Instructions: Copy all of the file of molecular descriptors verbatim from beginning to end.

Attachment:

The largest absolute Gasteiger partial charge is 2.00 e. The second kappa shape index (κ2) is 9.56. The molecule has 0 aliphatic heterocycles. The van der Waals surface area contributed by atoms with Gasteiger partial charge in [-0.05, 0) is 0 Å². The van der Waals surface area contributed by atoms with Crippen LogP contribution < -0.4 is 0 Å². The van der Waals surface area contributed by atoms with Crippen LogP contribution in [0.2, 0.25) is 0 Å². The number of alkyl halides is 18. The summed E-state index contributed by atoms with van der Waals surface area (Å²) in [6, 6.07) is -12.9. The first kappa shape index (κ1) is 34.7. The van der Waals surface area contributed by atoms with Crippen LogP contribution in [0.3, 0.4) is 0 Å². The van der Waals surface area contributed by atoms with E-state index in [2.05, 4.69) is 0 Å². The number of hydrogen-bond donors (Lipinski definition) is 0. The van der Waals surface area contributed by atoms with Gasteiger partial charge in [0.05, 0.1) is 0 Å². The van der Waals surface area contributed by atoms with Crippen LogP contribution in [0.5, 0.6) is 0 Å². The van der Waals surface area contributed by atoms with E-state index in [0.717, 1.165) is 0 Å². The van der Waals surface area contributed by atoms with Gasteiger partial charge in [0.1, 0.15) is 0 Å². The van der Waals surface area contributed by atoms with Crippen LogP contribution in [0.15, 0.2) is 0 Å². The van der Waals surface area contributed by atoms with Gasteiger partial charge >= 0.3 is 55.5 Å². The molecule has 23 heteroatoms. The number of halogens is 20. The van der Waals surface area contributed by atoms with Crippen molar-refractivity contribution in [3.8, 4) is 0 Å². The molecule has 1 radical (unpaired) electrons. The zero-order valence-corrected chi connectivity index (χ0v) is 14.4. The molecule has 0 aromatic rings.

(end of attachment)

The largest absolute Gasteiger partial charge is 2.00 e. The second kappa shape index (κ2) is 9.56. The molecule has 0 aliphatic heterocycles. The van der Waals surface area contributed by atoms with Gasteiger partial charge in [-0.05, 0) is 0 Å². The van der Waals surface area contributed by atoms with Crippen LogP contribution < -0.4 is 0 Å². The van der Waals surface area contributed by atoms with Crippen LogP contribution in [0.2, 0.25) is 0 Å². The number of alkyl halides is 18. The summed E-state index contributed by atoms with van der Waals surface area (Å²) in [6, 6.07) is -12.9. The first kappa shape index (κ1) is 34.7. The van der Waals surface area contributed by atoms with Crippen LogP contribution in [0.3, 0.4) is 0 Å². The van der Waals surface area contributed by atoms with E-state index in [2.05, 4.69) is 0 Å². The number of hydrogen-bond donors (Lipinski definition) is 0. The van der Waals surface area contributed by atoms with Gasteiger partial charge in [0.05, 0.1) is 0 Å². The van der Waals surface area contributed by atoms with Crippen LogP contribution in [0.5, 0.6) is 0 Å². The van der Waals surface area contributed by atoms with E-state index in [0.717, 1.165) is 0 Å². The van der Waals surface area contributed by atoms with Gasteiger partial charge in [0.1, 0.15) is 0 Å². The van der Waals surface area contributed by atoms with Crippen LogP contribution in [0.15, 0.2) is 0 Å². The van der Waals surface area contributed by atoms with Gasteiger partial charge >= 0.3 is 55.5 Å². The molecule has 23 heteroatoms. The number of halogens is 20. The van der Waals surface area contributed by atoms with Crippen molar-refractivity contribution in [3.8, 4) is 0 Å². The molecule has 1 radical (unpaired) electrons. The zero-order valence-corrected chi connectivity index (χ0v) is 14.4. The molecule has 0 aromatic rings.